Following a defiant seventh-round knockout of previously unbeaten Jose Pedraza (22-1, 12...
Boise State Couple Deserves Respect, Not Hate
Through education and hard work they moved their family to the suburbs so their children could pursue a better future far from the trappings of that former life.
Ian Johnson became a football star, even when few colleges offered him a scholarship. But he became so much more. He learned to crochet from his mother. He developed an engaging personality and genuine kindness toward others.
He met a girl in the island paradise of Hawaii and eventually proposed to her on national television. They rocketed to national fame, briefly, and became local celebrities.
His jersey sold thousands. He signed even more autographs, each time smiling, sharing a word, a handshake, a hug.
It’s the stuff of movies, really. The American Dream personified, a testament to hard work and good fortune.
Unfortunately, there is more to the story. Unfortunately, not everyone loved the story of America’s Sweethearts. Unfortunately, even in 2007, some cannot see past race.
To some, it doesn’t matter that Johnson is Boise State’s star running back, a Heisman Trophy candidate and a great ambassador for the program. It doesn’t matter that he’s on pace to earn his college degree. It doesn’t matter that he works a full-time job in the summer or that he’s the type of person that would make any mother or father proud.
To some, it doesn’t matter that his greatest ambition in life is not to be an NFL running back but instead:
“My goal for the rest of my life is to be a great husband and if football was to get in the way of that, then football would have to go,” he said Monday at the Western Athletic Conference football media preview.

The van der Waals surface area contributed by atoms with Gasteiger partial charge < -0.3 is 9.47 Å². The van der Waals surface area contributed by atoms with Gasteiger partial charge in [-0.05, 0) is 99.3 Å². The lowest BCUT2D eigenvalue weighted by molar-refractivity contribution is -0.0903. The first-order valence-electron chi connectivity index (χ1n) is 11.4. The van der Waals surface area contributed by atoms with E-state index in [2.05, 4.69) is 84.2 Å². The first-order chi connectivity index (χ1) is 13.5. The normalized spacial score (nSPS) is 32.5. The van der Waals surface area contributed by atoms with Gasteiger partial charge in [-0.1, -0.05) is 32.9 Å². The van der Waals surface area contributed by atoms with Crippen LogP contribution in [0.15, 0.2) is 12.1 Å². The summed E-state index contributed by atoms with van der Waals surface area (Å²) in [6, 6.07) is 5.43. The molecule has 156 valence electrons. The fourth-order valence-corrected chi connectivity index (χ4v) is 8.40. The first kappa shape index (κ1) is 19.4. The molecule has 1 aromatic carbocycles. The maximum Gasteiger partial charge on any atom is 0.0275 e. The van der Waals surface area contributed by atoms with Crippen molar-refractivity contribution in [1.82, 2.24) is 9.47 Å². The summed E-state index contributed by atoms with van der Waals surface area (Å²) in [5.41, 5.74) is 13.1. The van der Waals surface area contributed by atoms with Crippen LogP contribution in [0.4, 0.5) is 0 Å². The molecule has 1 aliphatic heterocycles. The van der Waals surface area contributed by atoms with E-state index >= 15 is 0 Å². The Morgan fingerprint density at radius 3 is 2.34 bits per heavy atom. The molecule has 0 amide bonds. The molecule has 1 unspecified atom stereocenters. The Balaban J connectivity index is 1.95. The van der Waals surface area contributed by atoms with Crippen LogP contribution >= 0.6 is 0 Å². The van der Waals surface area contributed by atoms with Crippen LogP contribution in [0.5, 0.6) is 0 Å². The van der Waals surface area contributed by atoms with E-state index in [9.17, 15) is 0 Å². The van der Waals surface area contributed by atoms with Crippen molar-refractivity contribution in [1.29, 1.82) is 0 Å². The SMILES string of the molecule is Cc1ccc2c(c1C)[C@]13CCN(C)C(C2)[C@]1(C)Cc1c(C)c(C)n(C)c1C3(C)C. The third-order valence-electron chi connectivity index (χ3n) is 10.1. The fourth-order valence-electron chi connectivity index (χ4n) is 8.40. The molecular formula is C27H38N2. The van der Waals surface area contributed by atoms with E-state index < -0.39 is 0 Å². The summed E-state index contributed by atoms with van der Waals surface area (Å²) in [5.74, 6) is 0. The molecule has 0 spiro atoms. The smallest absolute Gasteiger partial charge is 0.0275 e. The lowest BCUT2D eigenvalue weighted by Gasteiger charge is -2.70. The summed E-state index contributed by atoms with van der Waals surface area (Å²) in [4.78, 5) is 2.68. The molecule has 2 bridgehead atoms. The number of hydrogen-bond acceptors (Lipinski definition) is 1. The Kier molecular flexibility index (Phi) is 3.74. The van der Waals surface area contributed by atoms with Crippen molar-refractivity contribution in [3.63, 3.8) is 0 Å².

To some, all that matters is Johnson is black. And Chrissy Popadics, his fiancee and former Boise State cheerleader, is white.
Johnson and Popadics have received threatening letters, enough that they have taken them to the authorities.
More than 30 letters. And phone calls, some to the couple, some to the venues they planned to use for their wedding and reception. Not to mention comments when the couple is out in public.
And so, with their wedding scheduled for Saturday in Boise, they must worry not just about guest lists, dresses fitting and cake, but they must also concern themselves with safety precautions.
“We’re taking care of security and what-not. We’re going to make sure we’re safe at all times,” Johnson said. “It’s an amazing day for us, and we’d hate to have it ruined by someone.”
Johnson and Popadics have tried to carry on as normally as possible.But it’s not normal to not open mail from those you don’t know, to watch behind and make sure you’re not being followed, to be suspicious of every random car on your block.
“You take it for what it is — the less educated, the less willing to change. It’s unfortunate that it involves a certain protocol being followed to ensure that nothing happens. And that’s, to me, all it is. I don’t get worked up about it,” Johnson said. “But we’re not acting like we’re naive to all the stuff that’s going on. We know what’s been said.”
Those around Johnson are aware of the situation, too. And lending support in any way they can.
“It bothers me tremendously. There’s some weird people out there,” Boise State coach Chris Petersen said. “We’ve gotten advice from people who know what they’re talking about. … You don’t want to wish your life away, but at this point it will be good to have those guys married and bring some normalcy to life.”
Normal has never been Johnson’s way. And there are some concessions they are not willing to make. Johnson and Popadics are still planning on a huge wedding ceremony with as many as 700 people in attendance.
“When you pay for the church, you pay for the whole church, so you might as well let people show up,” Johnson said.
The reception will be a much more intimate gathering with about 150 close friends and family members.
The publicity surrounding Johnson, the proposal and the build-up to the wedding has put the couple squarely in the public eye. Johnson is aware of that.
“We’ve put ourselves out there. We’re put on the doorstep of those who like us and those who hate us. The people who like us have made enough noise for us. The people that hate us will probably do it, too,” he said.
“It’s really sad because a lot of people that are probably doing it are the same people who were cheering me on. I can cheer for you, but only to a certain point. Yeah, you can make me some money while I bet on you, but don’t taint our race.”
What’s really sad is that everyone should be cheering for Johnson. He’s living a life that should make everyone proud.